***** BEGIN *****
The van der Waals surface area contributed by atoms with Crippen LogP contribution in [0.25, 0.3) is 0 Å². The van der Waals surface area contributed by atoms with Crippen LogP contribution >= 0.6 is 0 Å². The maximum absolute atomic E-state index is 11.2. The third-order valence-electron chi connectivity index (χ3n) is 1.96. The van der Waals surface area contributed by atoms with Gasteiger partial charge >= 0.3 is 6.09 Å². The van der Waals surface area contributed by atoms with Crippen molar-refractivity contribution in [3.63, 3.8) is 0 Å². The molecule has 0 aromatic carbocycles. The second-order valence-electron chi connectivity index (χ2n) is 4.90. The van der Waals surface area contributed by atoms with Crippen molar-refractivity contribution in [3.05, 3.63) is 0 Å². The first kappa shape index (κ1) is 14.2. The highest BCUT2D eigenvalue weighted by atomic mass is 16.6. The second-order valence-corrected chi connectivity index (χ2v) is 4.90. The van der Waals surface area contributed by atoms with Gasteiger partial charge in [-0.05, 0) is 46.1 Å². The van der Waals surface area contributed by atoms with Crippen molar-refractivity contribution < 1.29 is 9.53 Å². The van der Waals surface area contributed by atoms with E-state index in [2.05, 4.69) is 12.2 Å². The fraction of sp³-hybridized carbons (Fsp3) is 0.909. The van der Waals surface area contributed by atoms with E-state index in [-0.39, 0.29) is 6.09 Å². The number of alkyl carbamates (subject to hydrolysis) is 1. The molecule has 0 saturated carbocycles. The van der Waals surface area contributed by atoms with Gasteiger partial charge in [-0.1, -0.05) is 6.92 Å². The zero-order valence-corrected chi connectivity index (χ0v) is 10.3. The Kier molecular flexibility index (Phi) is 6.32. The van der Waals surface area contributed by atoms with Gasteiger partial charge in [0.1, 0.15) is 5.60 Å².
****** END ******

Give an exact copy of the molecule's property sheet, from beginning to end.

The van der Waals surface area contributed by atoms with Crippen LogP contribution in [0.25, 0.3) is 0 Å². The van der Waals surface area contributed by atoms with Crippen LogP contribution >= 0.6 is 0 Å². The maximum absolute atomic E-state index is 11.2. The third-order valence-electron chi connectivity index (χ3n) is 1.96. The van der Waals surface area contributed by atoms with Gasteiger partial charge >= 0.3 is 6.09 Å². The van der Waals surface area contributed by atoms with Crippen molar-refractivity contribution in [3.63, 3.8) is 0 Å². The molecule has 0 aromatic carbocycles. The second-order valence-electron chi connectivity index (χ2n) is 4.90. The van der Waals surface area contributed by atoms with Crippen molar-refractivity contribution in [3.05, 3.63) is 0 Å². The first kappa shape index (κ1) is 14.2. The highest BCUT2D eigenvalue weighted by atomic mass is 16.6. The second-order valence-corrected chi connectivity index (χ2v) is 4.90. The van der Waals surface area contributed by atoms with Gasteiger partial charge in [-0.05, 0) is 46.1 Å². The van der Waals surface area contributed by atoms with Crippen molar-refractivity contribution < 1.29 is 9.53 Å². The van der Waals surface area contributed by atoms with E-state index in [2.05, 4.69) is 12.2 Å². The fraction of sp³-hybridized carbons (Fsp3) is 0.909. The van der Waals surface area contributed by atoms with E-state index in [-0.39, 0.29) is 6.09 Å². The number of alkyl carbamates (subject to hydrolysis) is 1. The molecule has 0 saturated carbocycles. The van der Waals surface area contributed by atoms with Gasteiger partial charge in [-0.1, -0.05) is 6.92 Å². The zero-order valence-corrected chi connectivity index (χ0v) is 10.3. The Kier molecular flexibility index (Phi) is 6.32. The van der Waals surface area contributed by atoms with Gasteiger partial charge in [0.1, 0.15) is 5.60 Å².